Avoid the pond water and don’t cut the grass! This eco-gothic horror novel delivers more plant-based thrills than an Earth Day celebration. You’ll think twice about weedy vegetation overwhelming that ramshackle house outside of town, and may even second guess having outdoor trysts with woodland nymphomaniacs.
It’s rare for a pulp novel to live up to its brilliant cover, but this one does. Actually, the story surpasses any of the wild assumptions you might have going in. It gets crazier and crazier with every page, and I’m all about it!
Read more “Hugh Zachary – Gwen, In Green (1974)”
Zofloya is a pre-Freud gothic novel first published in 1806, but it often seems informed by modern theories of sexual psychology. Much of the drama arises from megalomania in the characters’ brains. This includes a philandering man with a fetish for married women. He has the very specific goal of using his charms to wreck happy homes. Then there’s the young Leonardo who thinks himself above temptation, but soon finds himself the love slave of a fifteenth century dominatrix.
Read more “Charlotte Dacre – Zofloya (1806)”
Ever aware of the show’s campy tone, this novelty joke book first appeared in February 1969. Apparently it exceeded expectations, as there there at least five additional printings in only ten months. This impressive accomplishment is more indicative of the national frenzy for Dark Shadows anything, I believe, than the book’s content.
Read more “Anonymous – Barnabas Collins in a Funny Vein (1969)”
Bungay Castle by Elizabeth Bonhote is a literary artifact of the 1790s. This was a time when London was obsessed with reading Gothic novels by Horace Walpole, Clara Reeve, Ann Radcliffe and their numerous imitators. Minerva Press was a major publisher of all things Gothic and they added Bonhote’s novel to their growing catalog in 1796, the same year that Matthew Lewis published his enduring masterwork, The Monk.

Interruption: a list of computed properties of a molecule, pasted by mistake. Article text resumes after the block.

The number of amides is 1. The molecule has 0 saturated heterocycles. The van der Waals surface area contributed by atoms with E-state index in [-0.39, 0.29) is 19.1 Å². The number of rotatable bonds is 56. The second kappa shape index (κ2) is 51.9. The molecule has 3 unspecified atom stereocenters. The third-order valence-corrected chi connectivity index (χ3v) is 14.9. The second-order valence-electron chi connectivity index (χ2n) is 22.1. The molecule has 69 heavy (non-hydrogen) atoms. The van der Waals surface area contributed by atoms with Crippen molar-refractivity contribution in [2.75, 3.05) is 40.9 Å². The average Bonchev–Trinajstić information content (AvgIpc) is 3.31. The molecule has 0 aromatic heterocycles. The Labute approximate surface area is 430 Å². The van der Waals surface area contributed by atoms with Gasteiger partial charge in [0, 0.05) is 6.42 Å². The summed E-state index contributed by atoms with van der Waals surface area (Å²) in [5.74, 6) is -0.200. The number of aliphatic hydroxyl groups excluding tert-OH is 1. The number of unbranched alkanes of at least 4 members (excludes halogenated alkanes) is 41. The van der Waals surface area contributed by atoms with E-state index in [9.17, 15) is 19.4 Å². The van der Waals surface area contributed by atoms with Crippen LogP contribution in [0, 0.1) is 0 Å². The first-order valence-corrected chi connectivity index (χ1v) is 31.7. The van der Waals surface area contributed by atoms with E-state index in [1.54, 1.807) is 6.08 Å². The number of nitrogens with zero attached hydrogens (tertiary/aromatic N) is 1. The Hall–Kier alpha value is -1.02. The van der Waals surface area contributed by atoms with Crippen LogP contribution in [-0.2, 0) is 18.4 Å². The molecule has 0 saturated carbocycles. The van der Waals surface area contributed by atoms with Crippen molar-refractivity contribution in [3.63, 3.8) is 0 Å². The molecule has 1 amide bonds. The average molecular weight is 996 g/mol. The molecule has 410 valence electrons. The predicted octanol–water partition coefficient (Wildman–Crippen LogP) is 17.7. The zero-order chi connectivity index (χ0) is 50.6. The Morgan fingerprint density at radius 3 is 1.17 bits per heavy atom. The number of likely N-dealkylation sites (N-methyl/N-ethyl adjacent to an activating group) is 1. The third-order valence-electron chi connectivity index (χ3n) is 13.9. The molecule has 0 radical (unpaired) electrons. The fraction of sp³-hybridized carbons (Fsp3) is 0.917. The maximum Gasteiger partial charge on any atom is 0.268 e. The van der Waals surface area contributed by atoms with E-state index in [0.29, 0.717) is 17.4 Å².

For those of us with an academic interest in Gothic literature, the 1790s is seen as a magical period of enlightened creativity; a renaissance of all things spooky and macabre. The era also contains a never-ending well of Gothic novels that need to be re-read, re-analyzed, and re-discovered. Sadly, these works have been largely neglected by academia and, in many cases, out-of-print for over two hundred years.
Read more “Elizabeth Bonhôte – Bungay Castle (1796)”
Lady Audley’s Secret is a gorgeous example of the Victorian ‘Sensation Novel’ which dominated Great Britain during the 1860’s and ’70s. It includes a unique female mastermind of evil, while also presenting enough evidence for a lively counter argument over who the real villain is. The prose is top-notch and very modern. At times it reads more like the latest literary prize-winner and not something that was published over a hundred and fifty years ago. There’s plenty of mystery and suspense to keep the pages turning, but intriguing characters are what really keep you glued. It’s a shame this classic no longer enjoys the massive popularity it once carried well into the early 20th century. It holds up extremely well.
Read more “Mary Elizabeth Braddon – Lady Audley’s Secret (1862)”
Over 150 years later, The Woman in White still deserves its status as one of the most beloved and influential novels written in English. The combination of Gothic aesthetics, penny dreadful scandal, domestic drama and Victorian true crime makes it a mainstream delight for all readers, then and now. There’s even classic detective work that would, no doubt, go on to inspire the Sherlock Holmes mysteries.
Read more “Wilkie Collins – The Woman in White (1859)”